December: Turn Inward Against the Tide

There’s a natural rhythm to each season and each month of the year, an archetypal energy that, if we could allow ourselves to tap into, would guide us toward loving actions that would serve our inner selves. In spring we’re guided toward the energy of rebirth; in summer toward celebration; in autumn toward letting go. Then we arrive at winter, a time of hibernation, stillness and reflection.

Yet, because our culture fails us quite miserably in the realm of transitions, rituals, and teaching us to attune to the energetic stream of each season so that we can align with its current and tap into the wisdom, we flounder through these thresholds, feeling alone, confused, and scared.

As such, quite often what I hear in my work with clients is that January, instead of a time to connect to the rich, quiet darkness of winter which would prepare them for the … Click here to continue reading...

The Richness of Winter

It’s not here yet, but for the highly sensitive among us we feel winter’s imminent descent with each minute of daylight that joins the tribe of night. The days are shorter; the leaves have almost completed their arabesques and twirls of their final dance. Soon the branches will lay stark against early twilight skies, the cerulean blue now articulating the crisp line of bough that was shrouded inside summer’s leaves.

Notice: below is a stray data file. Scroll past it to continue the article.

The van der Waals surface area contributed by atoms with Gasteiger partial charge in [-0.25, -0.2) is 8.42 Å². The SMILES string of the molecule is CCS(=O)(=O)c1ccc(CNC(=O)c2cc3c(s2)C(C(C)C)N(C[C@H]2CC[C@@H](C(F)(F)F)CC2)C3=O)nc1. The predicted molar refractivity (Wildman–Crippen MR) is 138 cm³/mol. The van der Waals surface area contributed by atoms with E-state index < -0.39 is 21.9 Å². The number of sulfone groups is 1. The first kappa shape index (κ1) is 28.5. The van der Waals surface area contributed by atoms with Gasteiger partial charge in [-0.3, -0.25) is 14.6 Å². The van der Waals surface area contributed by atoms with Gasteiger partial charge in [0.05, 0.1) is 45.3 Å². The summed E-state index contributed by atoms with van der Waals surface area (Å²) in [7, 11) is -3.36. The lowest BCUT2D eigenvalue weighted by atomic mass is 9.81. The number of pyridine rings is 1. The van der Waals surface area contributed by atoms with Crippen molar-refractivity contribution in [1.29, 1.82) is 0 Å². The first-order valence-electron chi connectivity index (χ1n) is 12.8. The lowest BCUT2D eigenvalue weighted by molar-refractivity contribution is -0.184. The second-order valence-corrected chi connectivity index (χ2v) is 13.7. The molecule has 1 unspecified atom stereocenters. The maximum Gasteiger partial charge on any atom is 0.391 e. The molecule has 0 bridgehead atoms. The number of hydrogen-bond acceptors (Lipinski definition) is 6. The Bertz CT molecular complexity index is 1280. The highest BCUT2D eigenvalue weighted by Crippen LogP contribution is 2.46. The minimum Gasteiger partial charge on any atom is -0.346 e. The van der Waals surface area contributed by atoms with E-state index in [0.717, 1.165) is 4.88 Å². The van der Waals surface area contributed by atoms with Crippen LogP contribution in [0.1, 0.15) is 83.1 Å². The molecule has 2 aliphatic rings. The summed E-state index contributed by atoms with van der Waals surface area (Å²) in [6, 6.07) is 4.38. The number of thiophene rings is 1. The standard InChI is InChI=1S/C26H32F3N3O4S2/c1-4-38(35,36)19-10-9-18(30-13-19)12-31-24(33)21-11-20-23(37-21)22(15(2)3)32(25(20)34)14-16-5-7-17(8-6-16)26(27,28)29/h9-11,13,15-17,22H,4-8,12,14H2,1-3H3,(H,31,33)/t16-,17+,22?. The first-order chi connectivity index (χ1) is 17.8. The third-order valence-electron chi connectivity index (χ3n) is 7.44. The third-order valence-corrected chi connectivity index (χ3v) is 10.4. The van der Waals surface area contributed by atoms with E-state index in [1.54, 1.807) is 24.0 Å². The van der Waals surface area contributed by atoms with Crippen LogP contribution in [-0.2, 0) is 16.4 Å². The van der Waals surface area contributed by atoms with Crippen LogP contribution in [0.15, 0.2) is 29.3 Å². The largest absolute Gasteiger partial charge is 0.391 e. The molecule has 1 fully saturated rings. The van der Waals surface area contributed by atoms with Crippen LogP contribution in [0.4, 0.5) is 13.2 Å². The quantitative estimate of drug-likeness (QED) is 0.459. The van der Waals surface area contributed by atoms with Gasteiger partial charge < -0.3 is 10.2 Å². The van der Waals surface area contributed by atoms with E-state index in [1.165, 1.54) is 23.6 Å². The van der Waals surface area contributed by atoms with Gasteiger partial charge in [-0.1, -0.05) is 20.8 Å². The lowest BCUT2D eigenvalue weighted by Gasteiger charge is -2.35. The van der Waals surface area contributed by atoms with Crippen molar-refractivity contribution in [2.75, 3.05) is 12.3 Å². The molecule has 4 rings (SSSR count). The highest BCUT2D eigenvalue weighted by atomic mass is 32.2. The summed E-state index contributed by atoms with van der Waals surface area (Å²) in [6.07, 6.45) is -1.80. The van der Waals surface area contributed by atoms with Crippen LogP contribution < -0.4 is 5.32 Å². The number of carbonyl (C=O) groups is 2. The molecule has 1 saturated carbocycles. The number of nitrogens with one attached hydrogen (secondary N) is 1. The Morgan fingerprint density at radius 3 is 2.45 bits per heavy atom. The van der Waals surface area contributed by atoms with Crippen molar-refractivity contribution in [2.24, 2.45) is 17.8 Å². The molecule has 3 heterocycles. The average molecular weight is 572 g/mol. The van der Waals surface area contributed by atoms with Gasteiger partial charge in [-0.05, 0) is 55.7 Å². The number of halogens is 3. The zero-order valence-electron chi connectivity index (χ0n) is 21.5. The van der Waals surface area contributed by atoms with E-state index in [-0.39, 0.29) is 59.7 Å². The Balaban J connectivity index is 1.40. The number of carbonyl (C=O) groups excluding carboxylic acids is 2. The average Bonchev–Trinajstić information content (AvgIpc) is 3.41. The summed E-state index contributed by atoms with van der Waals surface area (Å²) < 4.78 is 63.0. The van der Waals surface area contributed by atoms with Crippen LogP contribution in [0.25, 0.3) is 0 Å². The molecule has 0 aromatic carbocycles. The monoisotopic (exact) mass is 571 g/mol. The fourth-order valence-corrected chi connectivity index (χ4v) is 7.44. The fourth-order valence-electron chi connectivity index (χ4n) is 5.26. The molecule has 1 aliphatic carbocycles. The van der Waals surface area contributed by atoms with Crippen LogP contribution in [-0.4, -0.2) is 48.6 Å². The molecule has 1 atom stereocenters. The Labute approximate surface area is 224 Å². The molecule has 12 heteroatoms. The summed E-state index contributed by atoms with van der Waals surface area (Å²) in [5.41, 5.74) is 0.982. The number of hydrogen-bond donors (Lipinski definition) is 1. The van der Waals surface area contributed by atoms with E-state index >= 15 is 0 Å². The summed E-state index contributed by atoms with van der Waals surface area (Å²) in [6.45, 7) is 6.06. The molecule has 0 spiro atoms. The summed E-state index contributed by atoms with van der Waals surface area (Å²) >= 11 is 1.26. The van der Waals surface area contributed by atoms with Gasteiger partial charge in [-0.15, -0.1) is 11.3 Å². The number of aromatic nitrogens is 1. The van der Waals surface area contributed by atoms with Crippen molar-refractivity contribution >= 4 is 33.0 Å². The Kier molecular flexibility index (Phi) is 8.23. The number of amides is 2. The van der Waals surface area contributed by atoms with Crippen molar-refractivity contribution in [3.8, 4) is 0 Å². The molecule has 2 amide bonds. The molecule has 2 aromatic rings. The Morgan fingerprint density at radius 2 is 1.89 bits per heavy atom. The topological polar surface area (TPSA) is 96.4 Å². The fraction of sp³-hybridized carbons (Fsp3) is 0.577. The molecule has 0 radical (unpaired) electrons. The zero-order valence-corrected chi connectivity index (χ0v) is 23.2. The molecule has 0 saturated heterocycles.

What crisp lines of soul will be revealed during the internal time that winter invites? 

Many of my clients share that they dread winter. It often holds memories of anxious times, or times when the sheets and blankets of bed felt too heavy to remove. They fear that they’re not far enough into their growth and they’ll fall prey to the underside of winter, the long black fingers that creep into the crack between sleep and wake and pull them … Click here to continue reading...

February: Listen for the Seed

Winter is often an emotionally challenging time. In the darker months with shorter days, psyche invites us to slow down and dip into her underworld where we find unshed tears, unexplored fears, and latent dreams. We can avoid our shadow during the long days of summer with endless fun-filled distractions, but when winter settles in, past the rush and glitter of presents and parties, when the long, long month of January unfolds into February’s silence, there’s no place else to turn but inside. And if we don’t have a steady relationship to our emotional life, what our culture calls depression can easily ensue.

Depression has many meanings, and from a Jungian perspective depression is the soul’s call to sit still and become comfortable with the waiting and nothingness that defines the liminal – or in-between – zone. From the perspective of transitions, just as a newlywed often experiences post-wedding blues … Click here to continue reading...